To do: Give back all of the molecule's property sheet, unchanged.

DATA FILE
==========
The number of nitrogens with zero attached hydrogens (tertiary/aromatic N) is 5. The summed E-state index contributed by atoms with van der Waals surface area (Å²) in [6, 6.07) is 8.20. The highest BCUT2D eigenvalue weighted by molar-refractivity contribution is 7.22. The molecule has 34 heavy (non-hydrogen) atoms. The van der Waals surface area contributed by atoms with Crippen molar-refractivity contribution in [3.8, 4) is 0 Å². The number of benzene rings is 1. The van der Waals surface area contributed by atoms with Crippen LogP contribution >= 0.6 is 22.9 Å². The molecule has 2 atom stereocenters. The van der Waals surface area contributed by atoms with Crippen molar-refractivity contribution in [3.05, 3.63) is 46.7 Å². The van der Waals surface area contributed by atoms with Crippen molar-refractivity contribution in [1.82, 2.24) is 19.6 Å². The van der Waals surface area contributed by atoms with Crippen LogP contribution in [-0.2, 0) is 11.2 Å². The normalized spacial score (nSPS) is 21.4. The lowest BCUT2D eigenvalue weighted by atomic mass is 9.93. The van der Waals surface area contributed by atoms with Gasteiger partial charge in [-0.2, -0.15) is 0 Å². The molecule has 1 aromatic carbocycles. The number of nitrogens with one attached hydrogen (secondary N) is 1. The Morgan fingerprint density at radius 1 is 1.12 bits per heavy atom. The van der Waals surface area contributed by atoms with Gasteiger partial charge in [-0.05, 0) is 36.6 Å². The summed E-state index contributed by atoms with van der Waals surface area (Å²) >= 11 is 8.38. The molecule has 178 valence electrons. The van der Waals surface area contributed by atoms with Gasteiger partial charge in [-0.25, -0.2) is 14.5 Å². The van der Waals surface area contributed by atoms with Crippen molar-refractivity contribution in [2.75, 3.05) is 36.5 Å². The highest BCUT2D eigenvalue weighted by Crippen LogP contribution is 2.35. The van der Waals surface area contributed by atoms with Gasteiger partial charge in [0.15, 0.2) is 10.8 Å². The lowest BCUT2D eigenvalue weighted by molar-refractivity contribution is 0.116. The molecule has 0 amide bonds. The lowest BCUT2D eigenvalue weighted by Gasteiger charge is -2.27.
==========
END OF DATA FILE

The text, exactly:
The number of nitrogens with zero attached hydrogens (tertiary/aromatic N) is 5. The summed E-state index contributed by atoms with van der Waals surface area (Å²) in [6, 6.07) is 8.20. The highest BCUT2D eigenvalue weighted by molar-refractivity contribution is 7.22. The molecule has 34 heavy (non-hydrogen) atoms. The van der Waals surface area contributed by atoms with Crippen molar-refractivity contribution in [3.8, 4) is 0 Å². The number of benzene rings is 1. The van der Waals surface area contributed by atoms with Crippen LogP contribution >= 0.6 is 22.9 Å². The molecule has 2 atom stereocenters. The van der Waals surface area contributed by atoms with Crippen molar-refractivity contribution in [3.05, 3.63) is 46.7 Å². The van der Waals surface area contributed by atoms with Crippen molar-refractivity contribution in [1.82, 2.24) is 19.6 Å². The van der Waals surface area contributed by atoms with Crippen LogP contribution in [-0.2, 0) is 11.2 Å². The normalized spacial score (nSPS) is 21.4. The lowest BCUT2D eigenvalue weighted by atomic mass is 9.93. The van der Waals surface area contributed by atoms with Gasteiger partial charge in [-0.2, -0.15) is 0 Å². The molecule has 1 aromatic carbocycles. The number of nitrogens with one attached hydrogen (secondary N) is 1. The Morgan fingerprint density at radius 1 is 1.12 bits per heavy atom. The van der Waals surface area contributed by atoms with Gasteiger partial charge in [-0.05, 0) is 36.6 Å². The summed E-state index contributed by atoms with van der Waals surface area (Å²) >= 11 is 8.38. The molecule has 178 valence electrons. The van der Waals surface area contributed by atoms with Gasteiger partial charge in [-0.25, -0.2) is 14.5 Å². The van der Waals surface area contributed by atoms with Crippen molar-refractivity contribution in [2.75, 3.05) is 36.5 Å². The highest BCUT2D eigenvalue weighted by Crippen LogP contribution is 2.35. The van der Waals surface area contributed by atoms with Gasteiger partial charge in [0.15, 0.2) is 10.8 Å². The lowest BCUT2D eigenvalue weighted by molar-refractivity contribution is 0.116. The molecule has 0 amide bonds. The lowest BCUT2D eigenvalue weighted by Gasteiger charge is -2.27.